28 posts tagged "Italo Zucchelli"
When I traveled to Los Angeles with Calvin Klein Collection’s Italo Zucchelli to interview David Lynch for Style.com’s piece on their shared passion for Transcendental Meditation, the first thing Zucchelli mentioned was Lynch’s past work for the label. Circa Twin Peaks, Lynch shot four ads for Obsession and Obsession for Men, Calvin Klein’s fragrances, each based on a bit of poetry or prose. I confess that my own viewing habits in the late eighties ran more to Sesame Street than Mulholland Drive, so I couldn’t call them to mind. Luckily they’re all readily available on that inexhaustible resource, YouTube. As you read Lynch and Zucchelli’s thoughts on meditation, creativity, and—I kid you not—urinal cleaning, pause to check out the vintage spots. And keep an eye out for Lara Flynn Boyle of Twin Peaks in the short inspired by Flaubert’s Madame Bovary.
Italo Zucchelli, the creative director of Calvin Klein Collection’s menswear, was unexpectedly enthusiastic about a subject in fashion—at least in men’s fashion—that most prefer to ignore: pre-collections. “It’s kind of new for men,” Zucchelli said. Not long ago, the situation was much the same for womenswear: Pre-collections were commercial lines, meant to bolster store buys (in practice, they often make up to 70 percent, or more, of many retailers’ annual purchases) and distill the themes of the mainline “editorial” collections presented on the runway into more wearable, salable form. But anyone reading Style.com over the past few years has seen pre-collections boom, often into runway shows of their own. (See our complete coverage if you disbelieve.)
ould the same happen for menswear? Zucchelli, for one, makes such a thing seem possible. (His sales, he reports, are split fifty-fifty between pre-collections and Spring and Fall collections.) “The pre-collections became bigger and bigger,” he said. “Now I’m injecting fashion.” The Pre-Fall 2014 collection, debuting here, makes the point. The airy palette of the Spring ’14 collection, inspired in part by the work of James Turrell, turned darker, but blue remained dominant. Makes sense: Navy is a color no man is afraid to buy. But Zucchelli made good on his promise of more fashion in this traditionally sales-friendly offering. A bonded flannel car coat, easy and approachable, was spliced together with a panel of contrast fabric. “Techy” was Zucchelli’s word for it. That future-leaning, technological bent, which has characterized many of his collections for the label, was evident throughout: In the moire jacquard motif on suits and jackets, the slash details worked into the seams of tailored garments, and, most of all, the printed graphic sweatshirts and tees that the designer said were already attracting significant sales attention. They featured blue-tinted aerial illustrations of one of the world’s techiest cities: Tokyo.
Aubrey Drake Graham may have started as a teenage actor on Degrassi: The Next Generation, but now, he’s selling out shows at Brooklyn’s Barclay’s Center—at least, he did last night with the New York segment of his “Would You Like a Tour?” tour. That’s no small feat—and Drake’s other coup was getting Calvin Klein Collection to provide his onstage wardrobe.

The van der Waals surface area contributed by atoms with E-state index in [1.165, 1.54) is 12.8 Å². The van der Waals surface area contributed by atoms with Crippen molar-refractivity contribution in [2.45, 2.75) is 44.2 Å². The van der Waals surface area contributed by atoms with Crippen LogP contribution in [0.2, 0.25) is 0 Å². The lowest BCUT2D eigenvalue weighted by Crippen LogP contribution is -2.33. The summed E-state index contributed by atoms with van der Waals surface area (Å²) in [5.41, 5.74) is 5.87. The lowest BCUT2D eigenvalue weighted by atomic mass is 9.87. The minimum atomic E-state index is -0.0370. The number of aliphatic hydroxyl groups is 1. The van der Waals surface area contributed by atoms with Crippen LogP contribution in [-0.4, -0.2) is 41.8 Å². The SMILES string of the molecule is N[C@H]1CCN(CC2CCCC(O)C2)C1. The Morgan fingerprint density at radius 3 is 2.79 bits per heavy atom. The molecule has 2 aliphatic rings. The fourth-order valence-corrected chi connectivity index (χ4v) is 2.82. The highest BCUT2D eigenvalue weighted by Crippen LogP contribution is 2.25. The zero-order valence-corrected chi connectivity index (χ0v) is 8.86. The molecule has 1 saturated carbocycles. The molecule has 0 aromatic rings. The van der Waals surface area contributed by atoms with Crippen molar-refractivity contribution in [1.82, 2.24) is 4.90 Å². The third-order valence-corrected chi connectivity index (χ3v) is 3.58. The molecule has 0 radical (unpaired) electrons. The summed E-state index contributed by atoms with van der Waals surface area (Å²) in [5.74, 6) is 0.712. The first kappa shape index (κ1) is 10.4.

The musician, who turned 27 a few days ago, used yesterday’s gig to celebrate his birthday with a crowd that included several Brooklyn Nets, Victor Cruz, and guest performers Busta Rhymes and A$AP Rocky (along with GF Chanel Iman). Also celebrating was Calvin Klein men’s creative director Italo Zucchelli, who met Drake for the first time at the house’s fashion week party in September. Although he’s worked with countless celebrities, this is Zucchelli’s first time designing a tour wardrobe. “I’m a music obsessive,” he said. “Working on this, I felt very in my element.” Drake wore two of the custom looks last night: a light blue denim hooded shirt, tank top, and multi-pocket cargo pant, and later, a reflective tank top and track pant as he serenaded the crowd on a round, elevated catwalk. Unlike some other rappers, Drake completed his show without a single wardrobe malfunction.
August is the peak of summer, and we’re trying to make the best of it before New York fashion week kicks off in three-and-a-half weeks. That means spending as much time as possible by the water, whether it be a weekend trip to the shore, swimming in a friend’s pool, or even running through sprinklers in the park. Most often, though, we’re parked right here at our Style.com desks, which is why we’re particularly happy about the recent wave of water prints. Dion Lee showed reflective ripples on body-con dresses for Resort, and the Just Cavalli lineup featured an intarsia-knit pullover with a Hokusai-esque rip current. Mary Katrantzou, meanwhile, channeled her inner Bob Ross (The Joy of Painting legend), showing scenic landscape prints, including a river flowing underneath a bridge. Womenswear designers aren’t the only ones taking the plunge. Italo Zucchelli sent oceanic motifs down the Calvin Klein Collection runway, Miuccia Prada put a sinister spin on traditional tropical prints, and the hand-drawn waves that turned up at Kenzo, on button-downs and fold-over bags, will inevitably be popular in the streets.